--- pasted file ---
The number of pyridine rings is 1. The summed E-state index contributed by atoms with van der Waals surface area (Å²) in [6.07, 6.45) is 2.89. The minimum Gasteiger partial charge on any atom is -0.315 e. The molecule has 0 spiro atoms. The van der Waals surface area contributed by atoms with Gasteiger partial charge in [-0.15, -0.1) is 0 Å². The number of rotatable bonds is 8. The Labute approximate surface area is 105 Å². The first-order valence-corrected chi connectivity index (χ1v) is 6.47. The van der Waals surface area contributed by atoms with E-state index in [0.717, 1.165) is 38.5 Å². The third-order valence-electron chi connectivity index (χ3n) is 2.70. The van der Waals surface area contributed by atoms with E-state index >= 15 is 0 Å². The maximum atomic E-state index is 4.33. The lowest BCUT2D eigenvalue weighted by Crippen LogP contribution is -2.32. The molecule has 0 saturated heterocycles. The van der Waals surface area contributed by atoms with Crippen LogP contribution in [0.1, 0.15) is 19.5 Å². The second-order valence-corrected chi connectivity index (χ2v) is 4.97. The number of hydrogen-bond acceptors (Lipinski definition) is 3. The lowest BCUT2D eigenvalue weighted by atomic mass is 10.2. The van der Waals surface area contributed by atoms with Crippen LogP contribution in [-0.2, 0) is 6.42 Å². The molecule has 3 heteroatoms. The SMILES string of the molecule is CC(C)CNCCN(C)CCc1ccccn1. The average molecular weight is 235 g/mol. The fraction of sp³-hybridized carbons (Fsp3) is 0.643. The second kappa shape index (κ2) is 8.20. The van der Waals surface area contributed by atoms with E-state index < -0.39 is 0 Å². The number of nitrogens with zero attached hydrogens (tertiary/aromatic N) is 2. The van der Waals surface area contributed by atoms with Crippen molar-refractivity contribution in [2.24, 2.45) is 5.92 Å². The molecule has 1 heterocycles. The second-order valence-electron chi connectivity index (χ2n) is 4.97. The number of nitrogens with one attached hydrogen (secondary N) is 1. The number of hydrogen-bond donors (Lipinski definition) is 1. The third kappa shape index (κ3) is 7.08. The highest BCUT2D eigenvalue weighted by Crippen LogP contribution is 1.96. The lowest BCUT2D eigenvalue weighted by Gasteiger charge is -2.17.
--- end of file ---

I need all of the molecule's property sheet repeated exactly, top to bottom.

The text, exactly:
The number of pyridine rings is 1. The summed E-state index contributed by atoms with van der Waals surface area (Å²) in [6.07, 6.45) is 2.89. The minimum Gasteiger partial charge on any atom is -0.315 e. The molecule has 0 spiro atoms. The van der Waals surface area contributed by atoms with Gasteiger partial charge in [-0.15, -0.1) is 0 Å². The number of rotatable bonds is 8. The Labute approximate surface area is 105 Å². The first-order valence-corrected chi connectivity index (χ1v) is 6.47. The van der Waals surface area contributed by atoms with E-state index in [0.717, 1.165) is 38.5 Å². The third-order valence-electron chi connectivity index (χ3n) is 2.70. The van der Waals surface area contributed by atoms with E-state index >= 15 is 0 Å². The maximum atomic E-state index is 4.33. The lowest BCUT2D eigenvalue weighted by Crippen LogP contribution is -2.32. The molecule has 0 saturated heterocycles. The van der Waals surface area contributed by atoms with Crippen LogP contribution in [0.1, 0.15) is 19.5 Å². The second-order valence-corrected chi connectivity index (χ2v) is 4.97. The number of hydrogen-bond acceptors (Lipinski definition) is 3. The lowest BCUT2D eigenvalue weighted by atomic mass is 10.2. The van der Waals surface area contributed by atoms with Crippen LogP contribution in [-0.2, 0) is 6.42 Å². The molecule has 3 heteroatoms. The SMILES string of the molecule is CC(C)CNCCN(C)CCc1ccccn1. The average molecular weight is 235 g/mol. The fraction of sp³-hybridized carbons (Fsp3) is 0.643. The second kappa shape index (κ2) is 8.20. The van der Waals surface area contributed by atoms with E-state index < -0.39 is 0 Å². The number of nitrogens with zero attached hydrogens (tertiary/aromatic N) is 2. The van der Waals surface area contributed by atoms with Crippen molar-refractivity contribution in [2.24, 2.45) is 5.92 Å². The molecule has 1 heterocycles. The second-order valence-electron chi connectivity index (χ2n) is 4.97. The number of nitrogens with one attached hydrogen (secondary N) is 1. The number of hydrogen-bond donors (Lipinski definition) is 1. The third kappa shape index (κ3) is 7.08. The highest BCUT2D eigenvalue weighted by Crippen LogP contribution is 1.96. The lowest BCUT2D eigenvalue weighted by Gasteiger charge is -2.17.